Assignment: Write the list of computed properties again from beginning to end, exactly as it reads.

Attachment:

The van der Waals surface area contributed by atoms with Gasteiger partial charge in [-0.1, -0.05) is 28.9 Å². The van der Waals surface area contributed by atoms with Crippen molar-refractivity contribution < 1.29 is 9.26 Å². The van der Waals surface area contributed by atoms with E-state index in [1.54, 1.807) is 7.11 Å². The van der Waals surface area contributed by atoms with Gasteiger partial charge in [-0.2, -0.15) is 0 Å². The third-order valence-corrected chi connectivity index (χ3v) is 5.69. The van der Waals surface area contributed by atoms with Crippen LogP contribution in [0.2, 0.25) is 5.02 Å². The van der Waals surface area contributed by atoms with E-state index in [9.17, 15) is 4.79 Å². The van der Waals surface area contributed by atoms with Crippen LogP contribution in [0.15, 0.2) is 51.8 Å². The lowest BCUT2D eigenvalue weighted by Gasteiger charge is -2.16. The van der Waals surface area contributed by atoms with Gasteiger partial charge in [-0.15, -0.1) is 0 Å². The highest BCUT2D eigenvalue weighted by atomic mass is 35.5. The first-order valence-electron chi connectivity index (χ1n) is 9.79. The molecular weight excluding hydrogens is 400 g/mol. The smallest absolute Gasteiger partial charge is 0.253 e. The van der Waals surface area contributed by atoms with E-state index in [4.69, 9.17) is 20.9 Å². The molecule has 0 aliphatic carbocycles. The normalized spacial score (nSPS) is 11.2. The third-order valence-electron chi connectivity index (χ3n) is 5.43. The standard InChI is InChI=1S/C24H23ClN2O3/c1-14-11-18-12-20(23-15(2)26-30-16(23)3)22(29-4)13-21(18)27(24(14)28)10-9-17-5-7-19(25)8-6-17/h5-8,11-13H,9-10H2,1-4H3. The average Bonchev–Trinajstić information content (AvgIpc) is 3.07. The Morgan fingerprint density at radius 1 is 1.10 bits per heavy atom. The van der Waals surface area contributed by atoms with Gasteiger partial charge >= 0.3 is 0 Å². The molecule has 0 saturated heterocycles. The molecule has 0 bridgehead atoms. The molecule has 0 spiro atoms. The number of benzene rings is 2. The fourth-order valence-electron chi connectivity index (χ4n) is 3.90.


The van der Waals surface area contributed by atoms with Gasteiger partial charge in [-0.1, -0.05) is 28.9 Å². The van der Waals surface area contributed by atoms with Crippen molar-refractivity contribution < 1.29 is 9.26 Å². The van der Waals surface area contributed by atoms with E-state index in [1.54, 1.807) is 7.11 Å². The van der Waals surface area contributed by atoms with Gasteiger partial charge in [-0.2, -0.15) is 0 Å². The third-order valence-corrected chi connectivity index (χ3v) is 5.69. The van der Waals surface area contributed by atoms with Crippen LogP contribution in [0.2, 0.25) is 5.02 Å². The van der Waals surface area contributed by atoms with E-state index in [9.17, 15) is 4.79 Å². The van der Waals surface area contributed by atoms with Crippen LogP contribution in [0.15, 0.2) is 51.8 Å². The lowest BCUT2D eigenvalue weighted by Gasteiger charge is -2.16. The van der Waals surface area contributed by atoms with Gasteiger partial charge in [-0.15, -0.1) is 0 Å². The highest BCUT2D eigenvalue weighted by atomic mass is 35.5. The first-order valence-electron chi connectivity index (χ1n) is 9.79. The molecular weight excluding hydrogens is 400 g/mol. The smallest absolute Gasteiger partial charge is 0.253 e. The van der Waals surface area contributed by atoms with E-state index in [4.69, 9.17) is 20.9 Å². The molecule has 0 aliphatic carbocycles. The normalized spacial score (nSPS) is 11.2. The third-order valence-electron chi connectivity index (χ3n) is 5.43. The standard InChI is InChI=1S/C24H23ClN2O3/c1-14-11-18-12-20(23-15(2)26-30-16(23)3)22(29-4)13-21(18)27(24(14)28)10-9-17-5-7-19(25)8-6-17/h5-8,11-13H,9-10H2,1-4H3. The average Bonchev–Trinajstić information content (AvgIpc) is 3.07. The Morgan fingerprint density at radius 1 is 1.10 bits per heavy atom. The van der Waals surface area contributed by atoms with Gasteiger partial charge >= 0.3 is 0 Å². The molecule has 0 saturated heterocycles. The molecule has 0 bridgehead atoms. The molecule has 0 spiro atoms. The number of benzene rings is 2. The fourth-order valence-electron chi connectivity index (χ4n) is 3.90.